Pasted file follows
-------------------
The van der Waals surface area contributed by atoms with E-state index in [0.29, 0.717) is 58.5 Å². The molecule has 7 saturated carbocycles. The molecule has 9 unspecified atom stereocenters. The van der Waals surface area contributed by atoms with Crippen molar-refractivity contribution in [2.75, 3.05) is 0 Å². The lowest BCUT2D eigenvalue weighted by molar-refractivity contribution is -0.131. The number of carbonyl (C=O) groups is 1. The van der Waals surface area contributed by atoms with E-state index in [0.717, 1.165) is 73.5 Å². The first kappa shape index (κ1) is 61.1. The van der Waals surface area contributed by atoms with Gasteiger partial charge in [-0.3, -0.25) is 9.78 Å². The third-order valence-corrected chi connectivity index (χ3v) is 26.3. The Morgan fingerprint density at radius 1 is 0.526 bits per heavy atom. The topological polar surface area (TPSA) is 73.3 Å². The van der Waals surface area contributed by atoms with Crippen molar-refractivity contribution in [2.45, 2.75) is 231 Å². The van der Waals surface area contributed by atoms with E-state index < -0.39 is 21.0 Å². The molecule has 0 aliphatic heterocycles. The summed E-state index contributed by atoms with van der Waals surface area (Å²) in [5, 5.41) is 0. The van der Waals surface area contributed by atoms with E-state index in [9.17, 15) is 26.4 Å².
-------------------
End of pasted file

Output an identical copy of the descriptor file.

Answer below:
The van der Waals surface area contributed by atoms with E-state index in [0.29, 0.717) is 58.5 Å². The molecule has 7 saturated carbocycles. The molecule has 9 unspecified atom stereocenters. The van der Waals surface area contributed by atoms with Crippen molar-refractivity contribution in [2.75, 3.05) is 0 Å². The lowest BCUT2D eigenvalue weighted by molar-refractivity contribution is -0.131. The number of carbonyl (C=O) groups is 1. The van der Waals surface area contributed by atoms with E-state index in [0.717, 1.165) is 73.5 Å². The first kappa shape index (κ1) is 61.1. The van der Waals surface area contributed by atoms with Gasteiger partial charge in [-0.3, -0.25) is 9.78 Å². The third-order valence-corrected chi connectivity index (χ3v) is 26.3. The Morgan fingerprint density at radius 1 is 0.526 bits per heavy atom. The topological polar surface area (TPSA) is 73.3 Å². The van der Waals surface area contributed by atoms with Crippen molar-refractivity contribution in [2.45, 2.75) is 231 Å². The van der Waals surface area contributed by atoms with E-state index < -0.39 is 21.0 Å². The molecule has 0 aliphatic heterocycles. The summed E-state index contributed by atoms with van der Waals surface area (Å²) in [5, 5.41) is 0. The van der Waals surface area contributed by atoms with E-state index in [9.17, 15) is 26.4 Å².